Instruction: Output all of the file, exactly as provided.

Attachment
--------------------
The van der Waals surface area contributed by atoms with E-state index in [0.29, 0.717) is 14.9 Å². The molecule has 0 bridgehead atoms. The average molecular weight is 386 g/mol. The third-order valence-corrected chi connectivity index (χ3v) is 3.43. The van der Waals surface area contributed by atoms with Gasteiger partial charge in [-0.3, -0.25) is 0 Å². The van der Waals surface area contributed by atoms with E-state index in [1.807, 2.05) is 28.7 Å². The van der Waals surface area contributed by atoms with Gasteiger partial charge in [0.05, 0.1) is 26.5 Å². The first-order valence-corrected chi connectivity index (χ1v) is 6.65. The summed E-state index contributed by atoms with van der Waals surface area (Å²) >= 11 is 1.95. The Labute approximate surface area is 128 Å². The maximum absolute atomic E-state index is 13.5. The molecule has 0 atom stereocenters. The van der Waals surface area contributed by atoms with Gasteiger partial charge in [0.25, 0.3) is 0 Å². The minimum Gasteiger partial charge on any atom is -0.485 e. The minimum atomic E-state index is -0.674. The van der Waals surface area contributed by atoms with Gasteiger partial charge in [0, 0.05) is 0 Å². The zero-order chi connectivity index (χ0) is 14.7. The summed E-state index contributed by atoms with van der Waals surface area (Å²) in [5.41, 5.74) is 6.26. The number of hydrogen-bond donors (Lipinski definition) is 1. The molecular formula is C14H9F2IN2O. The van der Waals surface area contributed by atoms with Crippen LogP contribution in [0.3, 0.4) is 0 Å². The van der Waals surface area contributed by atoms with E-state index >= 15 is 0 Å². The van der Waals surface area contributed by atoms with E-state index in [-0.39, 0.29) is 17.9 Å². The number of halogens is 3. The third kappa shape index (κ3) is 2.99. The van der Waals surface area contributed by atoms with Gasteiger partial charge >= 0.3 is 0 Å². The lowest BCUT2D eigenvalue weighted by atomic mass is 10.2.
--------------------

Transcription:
The van der Waals surface area contributed by atoms with E-state index in [0.29, 0.717) is 14.9 Å². The molecule has 0 bridgehead atoms. The average molecular weight is 386 g/mol. The third-order valence-corrected chi connectivity index (χ3v) is 3.43. The van der Waals surface area contributed by atoms with Gasteiger partial charge in [-0.3, -0.25) is 0 Å². The van der Waals surface area contributed by atoms with E-state index in [1.807, 2.05) is 28.7 Å². The van der Waals surface area contributed by atoms with Gasteiger partial charge in [0.05, 0.1) is 26.5 Å². The first-order valence-corrected chi connectivity index (χ1v) is 6.65. The summed E-state index contributed by atoms with van der Waals surface area (Å²) >= 11 is 1.95. The Labute approximate surface area is 128 Å². The maximum absolute atomic E-state index is 13.5. The molecule has 0 atom stereocenters. The van der Waals surface area contributed by atoms with Gasteiger partial charge in [0.25, 0.3) is 0 Å². The minimum Gasteiger partial charge on any atom is -0.485 e. The minimum atomic E-state index is -0.674. The van der Waals surface area contributed by atoms with Gasteiger partial charge in [0, 0.05) is 0 Å². The zero-order chi connectivity index (χ0) is 14.7. The summed E-state index contributed by atoms with van der Waals surface area (Å²) in [5.41, 5.74) is 6.26. The number of hydrogen-bond donors (Lipinski definition) is 1. The molecular formula is C14H9F2IN2O. The van der Waals surface area contributed by atoms with Crippen LogP contribution in [0.3, 0.4) is 0 Å². The van der Waals surface area contributed by atoms with E-state index >= 15 is 0 Å². The van der Waals surface area contributed by atoms with E-state index in [-0.39, 0.29) is 17.9 Å². The number of halogens is 3. The third kappa shape index (κ3) is 2.99. The van der Waals surface area contributed by atoms with Gasteiger partial charge >= 0.3 is 0 Å². The lowest BCUT2D eigenvalue weighted by atomic mass is 10.2.